Here’s an alternative way to see the value in having social groups:
We feel a responsibility to live by our values and behave properly in front of our friends, because they’ll call us out if we start acting selfishly or out of alignment with how they expect us to behave.
By being in contact and in the presence of our friends, we are effectively outsourcing the problem of our sanity. In essence, it isn’t that we are relying purely on ourselves to remain mentally healthy, we are actually unknowingly being reminded how to think, act and speak by those around us.
We can use this force to help us to become the best people we can possibly become, and as a result be a good influence on our own friends in return.
Contrast this with not having a solid social structure in your life. It’s much easier to come off the rails if no-one is there to see it happen. With good habits slowly unravelling and bad habits overgrowing like weeds, we begin to slip in life. Waking up early with a solid work and exercise routine metamorphoses into waking up on the couch at 3 A.M. covered in Cheetos dust with Netflix asking whether we’re still there. And because nobody can see that, there’s nobody to help pull us up, to keep us accountable.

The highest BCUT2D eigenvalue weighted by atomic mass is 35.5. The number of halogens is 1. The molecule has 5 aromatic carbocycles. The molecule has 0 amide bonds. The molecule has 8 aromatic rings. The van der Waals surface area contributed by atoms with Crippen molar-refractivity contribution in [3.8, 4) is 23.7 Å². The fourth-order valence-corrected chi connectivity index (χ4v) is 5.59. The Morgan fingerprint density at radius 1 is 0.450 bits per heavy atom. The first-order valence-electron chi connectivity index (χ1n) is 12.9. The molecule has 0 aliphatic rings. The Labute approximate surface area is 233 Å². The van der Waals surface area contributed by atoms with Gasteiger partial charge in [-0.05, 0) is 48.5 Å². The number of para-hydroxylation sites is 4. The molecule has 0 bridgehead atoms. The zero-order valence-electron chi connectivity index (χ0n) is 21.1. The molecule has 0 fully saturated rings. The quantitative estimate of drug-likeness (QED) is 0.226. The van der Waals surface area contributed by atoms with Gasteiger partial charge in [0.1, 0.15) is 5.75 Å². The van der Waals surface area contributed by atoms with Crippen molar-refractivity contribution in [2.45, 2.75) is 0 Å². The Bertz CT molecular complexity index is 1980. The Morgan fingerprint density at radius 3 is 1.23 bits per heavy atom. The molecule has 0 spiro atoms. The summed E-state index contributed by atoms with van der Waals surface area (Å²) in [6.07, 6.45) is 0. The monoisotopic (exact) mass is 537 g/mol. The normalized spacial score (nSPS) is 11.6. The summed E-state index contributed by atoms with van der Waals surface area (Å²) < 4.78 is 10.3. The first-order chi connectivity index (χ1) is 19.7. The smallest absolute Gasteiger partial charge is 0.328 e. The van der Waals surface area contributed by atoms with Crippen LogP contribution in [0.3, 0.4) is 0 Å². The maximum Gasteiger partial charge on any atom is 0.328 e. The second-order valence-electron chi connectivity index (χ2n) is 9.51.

If you’re a person lacking that social structure, make it an aim to start connecting it together again – despite the crippling anxiety it can so often induce. If you’re worried that one of your friends or family lacks a reliable social structure, take the responsibility to check in on them to see how they’re doing and what they’ve been up to. It might just help more than you know.